Culex pipiens egg rafts were collected weekly during two subsequent trapping nights at all 36 sites within the 6 paired locations using three 5-l (202 × 171 mm) round black buckets (Dijkstra Plastics, Haaksbergen, The Netherlands), which were placed under each adult mosquito trap. To attract gravid mosquitoes and outcompete local breeding sites, we mimicked the nutrient level of a hypertrophic land puddle (100 mg/l N-total) [18, 50, 51]. To each bucket we added 4 l ditch water and dried cow manure (2.4% N; 1.5% P2O5; 3.1% K2O) to reach 100 mg/l N-total, which was then left to incubate for 1 week so that the microbial communities could stabilise [50]. To ensure that egg raft collection coincided with the adult mosquito trapping, a lid was placed on the bucket and removed during the two trapping nights. Thereafter, the egg rafts were counted and removed from the bucket to prevent any potential confounding effects of mosquito larval presence on oviposition behaviour [52].

Counting Cx. pipiens breeding habitats and measuring occupancy

Culex pipiens breeding habitats were counted and sampled for occupancy once in early June and 2 weeks after a period of precipitation. This method ensured that we only counted the breeding habitats that persisted long enough for adult Cx. pipiens to lay their eggs and for larvae to develop, which typically takes about 2 weeks under local climatic conditions [50]. For all 36 sites, we registered and sampled all potential breeding habitats within a 100-m radius using both larval dipping and eDNA collection methods. We utilised both approaches because they complement each other: larval dipping provides accurate estimates when mosquito numbers are high and habitats are small, while environmental DNA can detect mosquito presence in cases of low larval numbers and large habitats [53]. However, eDNA is also able to detect legacy mosquito presence via ‘zombie DNA’, e.g. eDNA is still present in the water or sediment after the adults emerged [54, 55]. This residual eDNA can persist for 1–4 days until it is fully degraded by microbial activity and abiotic factors such as UV-B and pH [56,57,58,59]. We defined four mosquito breeding habitat categories, lake, ditch, pond and artificial (Fig. 2), to examine the overall disparities in the number of mosquito breeding habitats between parks and residential areas. These mosquito breeding habitats were then sampled using a larval dipper (BioQuip, Compton, CA, USA) using the “simple scoop” dipping technique, during which larvae were counted [60]. Large habitats such as lakes, ditches and ponds were sampled ten times to get a representative sample, and confined artificial habitats, such as storm drains, were sampled once. For every habitat category encountered in the 100 m radius, a total of 1 l water was collected for eDNA analysis via subsampling with a pipet controller (Integra Bioscience) to improve detection probabilities [61].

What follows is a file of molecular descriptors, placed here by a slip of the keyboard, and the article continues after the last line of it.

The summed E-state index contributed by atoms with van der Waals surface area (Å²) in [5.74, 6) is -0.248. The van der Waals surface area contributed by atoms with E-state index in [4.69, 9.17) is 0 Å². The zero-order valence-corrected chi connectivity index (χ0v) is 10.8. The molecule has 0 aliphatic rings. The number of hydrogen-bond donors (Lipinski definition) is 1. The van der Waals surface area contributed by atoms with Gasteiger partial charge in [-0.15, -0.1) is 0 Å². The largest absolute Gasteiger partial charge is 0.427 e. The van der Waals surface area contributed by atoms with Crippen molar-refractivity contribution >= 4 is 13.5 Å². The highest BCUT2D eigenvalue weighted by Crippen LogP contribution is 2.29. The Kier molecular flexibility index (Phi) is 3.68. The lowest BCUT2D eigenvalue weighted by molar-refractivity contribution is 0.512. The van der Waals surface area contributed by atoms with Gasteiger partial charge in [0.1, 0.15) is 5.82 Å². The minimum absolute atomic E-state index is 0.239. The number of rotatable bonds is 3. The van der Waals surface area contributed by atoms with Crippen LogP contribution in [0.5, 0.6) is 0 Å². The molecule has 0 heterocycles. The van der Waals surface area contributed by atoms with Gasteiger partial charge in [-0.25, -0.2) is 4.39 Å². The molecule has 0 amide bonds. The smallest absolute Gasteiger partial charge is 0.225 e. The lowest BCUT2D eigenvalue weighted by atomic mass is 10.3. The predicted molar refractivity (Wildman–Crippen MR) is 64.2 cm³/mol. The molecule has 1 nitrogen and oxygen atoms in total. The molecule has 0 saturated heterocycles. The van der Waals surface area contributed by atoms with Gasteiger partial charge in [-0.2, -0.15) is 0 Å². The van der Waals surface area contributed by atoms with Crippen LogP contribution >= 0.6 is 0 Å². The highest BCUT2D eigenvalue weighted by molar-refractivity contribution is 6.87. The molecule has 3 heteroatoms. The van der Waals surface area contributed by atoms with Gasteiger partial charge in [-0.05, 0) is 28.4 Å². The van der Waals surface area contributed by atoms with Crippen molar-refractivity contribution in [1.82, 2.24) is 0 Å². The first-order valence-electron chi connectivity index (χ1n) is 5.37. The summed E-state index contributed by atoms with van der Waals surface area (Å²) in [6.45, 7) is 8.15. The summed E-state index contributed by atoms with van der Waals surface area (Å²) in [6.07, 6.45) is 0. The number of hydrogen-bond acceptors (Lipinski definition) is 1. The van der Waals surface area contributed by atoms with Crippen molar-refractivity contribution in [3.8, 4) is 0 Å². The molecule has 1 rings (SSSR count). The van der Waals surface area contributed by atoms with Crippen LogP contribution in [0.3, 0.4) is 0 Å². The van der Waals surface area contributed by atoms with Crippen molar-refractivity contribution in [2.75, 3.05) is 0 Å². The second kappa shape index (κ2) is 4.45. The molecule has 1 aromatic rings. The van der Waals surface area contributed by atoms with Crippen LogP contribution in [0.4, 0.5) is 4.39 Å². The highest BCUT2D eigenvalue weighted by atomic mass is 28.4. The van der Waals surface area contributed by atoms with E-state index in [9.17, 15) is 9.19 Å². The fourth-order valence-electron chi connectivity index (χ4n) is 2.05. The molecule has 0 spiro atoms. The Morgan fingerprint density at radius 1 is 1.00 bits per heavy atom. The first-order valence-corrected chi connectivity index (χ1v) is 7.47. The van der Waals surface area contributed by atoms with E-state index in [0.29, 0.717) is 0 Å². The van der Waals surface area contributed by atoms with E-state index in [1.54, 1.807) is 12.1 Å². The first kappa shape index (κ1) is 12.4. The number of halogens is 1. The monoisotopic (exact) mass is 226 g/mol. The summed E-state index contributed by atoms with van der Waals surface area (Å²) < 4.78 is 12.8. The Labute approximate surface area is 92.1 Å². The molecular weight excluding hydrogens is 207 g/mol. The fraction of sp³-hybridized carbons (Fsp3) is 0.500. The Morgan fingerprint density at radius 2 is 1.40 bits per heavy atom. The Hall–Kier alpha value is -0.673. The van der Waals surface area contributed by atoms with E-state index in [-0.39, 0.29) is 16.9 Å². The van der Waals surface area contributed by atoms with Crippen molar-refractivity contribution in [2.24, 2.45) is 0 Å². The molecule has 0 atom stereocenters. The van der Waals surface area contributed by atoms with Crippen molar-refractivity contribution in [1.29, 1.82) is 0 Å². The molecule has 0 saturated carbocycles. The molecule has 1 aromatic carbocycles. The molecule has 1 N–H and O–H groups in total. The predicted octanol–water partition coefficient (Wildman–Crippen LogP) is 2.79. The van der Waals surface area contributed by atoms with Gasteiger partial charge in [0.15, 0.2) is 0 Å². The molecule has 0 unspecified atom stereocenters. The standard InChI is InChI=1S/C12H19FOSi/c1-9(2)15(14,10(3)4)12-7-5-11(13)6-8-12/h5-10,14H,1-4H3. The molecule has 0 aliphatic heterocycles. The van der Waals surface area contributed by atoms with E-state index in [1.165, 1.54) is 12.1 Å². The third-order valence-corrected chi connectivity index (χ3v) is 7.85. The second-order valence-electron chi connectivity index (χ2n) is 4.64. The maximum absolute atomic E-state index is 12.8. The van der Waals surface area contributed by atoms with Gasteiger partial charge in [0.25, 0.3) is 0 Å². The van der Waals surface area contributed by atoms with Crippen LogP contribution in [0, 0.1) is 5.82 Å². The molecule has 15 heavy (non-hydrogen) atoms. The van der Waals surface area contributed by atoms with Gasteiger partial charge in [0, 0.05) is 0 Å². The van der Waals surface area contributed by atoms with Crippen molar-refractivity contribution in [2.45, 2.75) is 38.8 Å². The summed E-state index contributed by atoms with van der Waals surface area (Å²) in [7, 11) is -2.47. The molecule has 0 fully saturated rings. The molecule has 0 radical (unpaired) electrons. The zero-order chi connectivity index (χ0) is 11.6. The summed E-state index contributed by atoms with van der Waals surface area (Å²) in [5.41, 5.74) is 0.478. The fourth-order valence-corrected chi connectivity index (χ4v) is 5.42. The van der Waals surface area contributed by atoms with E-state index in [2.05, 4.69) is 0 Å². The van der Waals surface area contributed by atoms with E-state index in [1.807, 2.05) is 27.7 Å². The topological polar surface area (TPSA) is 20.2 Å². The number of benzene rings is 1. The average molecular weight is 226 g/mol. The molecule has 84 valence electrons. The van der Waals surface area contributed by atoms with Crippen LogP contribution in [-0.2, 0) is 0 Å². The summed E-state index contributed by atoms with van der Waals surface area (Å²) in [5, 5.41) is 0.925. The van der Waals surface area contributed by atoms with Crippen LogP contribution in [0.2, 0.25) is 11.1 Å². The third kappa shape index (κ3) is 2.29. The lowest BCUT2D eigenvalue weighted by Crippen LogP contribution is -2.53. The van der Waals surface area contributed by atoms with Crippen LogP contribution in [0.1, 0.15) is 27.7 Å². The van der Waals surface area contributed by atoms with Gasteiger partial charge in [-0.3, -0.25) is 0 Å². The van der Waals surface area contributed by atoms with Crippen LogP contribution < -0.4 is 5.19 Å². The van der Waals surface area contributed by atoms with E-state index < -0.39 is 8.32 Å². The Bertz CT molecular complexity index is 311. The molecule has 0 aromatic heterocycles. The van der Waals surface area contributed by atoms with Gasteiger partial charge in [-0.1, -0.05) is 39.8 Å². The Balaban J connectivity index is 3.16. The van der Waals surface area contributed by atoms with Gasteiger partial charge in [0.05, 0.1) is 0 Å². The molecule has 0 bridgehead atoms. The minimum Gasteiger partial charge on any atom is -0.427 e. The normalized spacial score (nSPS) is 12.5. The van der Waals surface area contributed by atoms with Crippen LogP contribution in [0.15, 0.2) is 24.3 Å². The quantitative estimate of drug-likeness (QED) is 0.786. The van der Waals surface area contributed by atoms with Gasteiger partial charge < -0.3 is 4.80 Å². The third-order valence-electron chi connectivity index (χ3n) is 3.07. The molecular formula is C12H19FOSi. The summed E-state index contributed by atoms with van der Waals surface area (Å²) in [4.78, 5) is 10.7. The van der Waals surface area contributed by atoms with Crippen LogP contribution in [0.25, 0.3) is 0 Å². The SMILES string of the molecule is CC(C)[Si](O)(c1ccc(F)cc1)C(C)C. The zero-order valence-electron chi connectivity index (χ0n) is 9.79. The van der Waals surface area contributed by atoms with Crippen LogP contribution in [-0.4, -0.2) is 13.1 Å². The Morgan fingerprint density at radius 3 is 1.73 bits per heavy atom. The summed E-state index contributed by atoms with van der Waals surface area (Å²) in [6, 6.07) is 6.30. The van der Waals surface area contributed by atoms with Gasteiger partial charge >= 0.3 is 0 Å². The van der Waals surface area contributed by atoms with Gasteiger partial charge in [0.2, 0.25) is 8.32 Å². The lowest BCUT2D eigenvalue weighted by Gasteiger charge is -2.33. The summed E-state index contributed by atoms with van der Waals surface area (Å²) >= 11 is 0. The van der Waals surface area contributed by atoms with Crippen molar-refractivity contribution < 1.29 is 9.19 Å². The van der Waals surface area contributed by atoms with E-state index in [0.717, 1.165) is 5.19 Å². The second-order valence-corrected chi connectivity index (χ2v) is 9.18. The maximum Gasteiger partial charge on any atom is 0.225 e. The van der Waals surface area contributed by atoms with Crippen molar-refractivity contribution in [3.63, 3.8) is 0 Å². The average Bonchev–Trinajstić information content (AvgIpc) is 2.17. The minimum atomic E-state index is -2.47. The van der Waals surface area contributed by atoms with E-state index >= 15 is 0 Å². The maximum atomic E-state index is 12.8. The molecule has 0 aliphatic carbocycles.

Fig. 2
figure 2

Examples of the four mosquito breeding habitat categories, lake (1), ditch (2), pond (3) and artificial (4) (A), and in relation to the number of samples per breeding habitat category in parks and residential areas (B)

Extraction of eDNA from mosquito breeding habitats

Environmental DNA was collected using a 250-ml Sartorius filtering tower (Sartorius-stedim), a mobile vacuum pump (Datura Molecular Solutions) and multiple 0.45-micron polyethersulfone (PES) filters with a diameter of 47 mm (Tisch Scientific). To prevent cross-contamination, the Sartorius filtering tower was cleaned between filtrations with tap water (to remove large particles) and then soaked for 30 min in a 10% bleach solution to degrade remaining DNA. After filtration, the filter was immediately placed in a 2-ml centrifuge tube and completely immersed in 900 μl CTAB buffer. DNA extraction was performed using a modified PCI protocol followed by a column based DNA extraction as clean-up [62,63,64,65,66,67]. The PES filters were incubated at 65 °C for 10 min. Next, chloroform-isoamylalcohol (CI 24:1) was added to the filters and vortexed until completely disintegrated. The resulting mixture was centrifuged at 15,000 × g for 15 min, and 500 μl of the aqueous layer was transferred to a new tube. To this, 1 ml 96% ethanol and 180 µl 3 M NaOAc were added, followed by thorough vortexing. The tube was then placed in the freezer at −20 °C overnight for precipitation. For DNA purification, the tubes were centrifuged again, and the liquid was removed. The pellets were air-dried until no visible liquid remained and were then resuspended in 180 μl ATL buffer. DNA extraction was continued with the DNeasy Blood & Tissue kit (Qiagen) for DNA purification using the manufacture protocol. DNA was finally eluted in 200 μl AE buffer.